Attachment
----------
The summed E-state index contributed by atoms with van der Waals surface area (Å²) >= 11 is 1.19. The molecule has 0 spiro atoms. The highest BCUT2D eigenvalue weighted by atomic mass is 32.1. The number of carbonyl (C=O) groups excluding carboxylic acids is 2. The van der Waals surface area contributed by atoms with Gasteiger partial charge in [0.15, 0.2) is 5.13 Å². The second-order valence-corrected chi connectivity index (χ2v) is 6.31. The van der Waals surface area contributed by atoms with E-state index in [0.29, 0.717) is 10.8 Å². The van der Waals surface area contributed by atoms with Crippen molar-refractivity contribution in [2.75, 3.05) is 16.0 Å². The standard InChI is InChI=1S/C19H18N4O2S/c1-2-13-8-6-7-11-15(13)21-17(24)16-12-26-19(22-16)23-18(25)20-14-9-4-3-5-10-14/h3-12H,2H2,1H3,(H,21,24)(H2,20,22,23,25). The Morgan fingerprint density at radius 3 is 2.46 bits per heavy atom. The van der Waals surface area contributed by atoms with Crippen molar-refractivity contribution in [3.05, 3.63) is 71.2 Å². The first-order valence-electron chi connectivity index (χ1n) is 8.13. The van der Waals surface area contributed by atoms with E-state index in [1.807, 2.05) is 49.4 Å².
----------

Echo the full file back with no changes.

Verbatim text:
The summed E-state index contributed by atoms with van der Waals surface area (Å²) >= 11 is 1.19. The molecule has 0 spiro atoms. The highest BCUT2D eigenvalue weighted by atomic mass is 32.1. The number of carbonyl (C=O) groups excluding carboxylic acids is 2. The van der Waals surface area contributed by atoms with Gasteiger partial charge in [0.15, 0.2) is 5.13 Å². The second-order valence-corrected chi connectivity index (χ2v) is 6.31. The van der Waals surface area contributed by atoms with E-state index in [0.29, 0.717) is 10.8 Å². The van der Waals surface area contributed by atoms with Crippen molar-refractivity contribution in [2.75, 3.05) is 16.0 Å². The standard InChI is InChI=1S/C19H18N4O2S/c1-2-13-8-6-7-11-15(13)21-17(24)16-12-26-19(22-16)23-18(25)20-14-9-4-3-5-10-14/h3-12H,2H2,1H3,(H,21,24)(H2,20,22,23,25). The Morgan fingerprint density at radius 3 is 2.46 bits per heavy atom. The van der Waals surface area contributed by atoms with Crippen molar-refractivity contribution in [3.05, 3.63) is 71.2 Å². The first-order valence-electron chi connectivity index (χ1n) is 8.13. The van der Waals surface area contributed by atoms with E-state index in [1.807, 2.05) is 49.4 Å².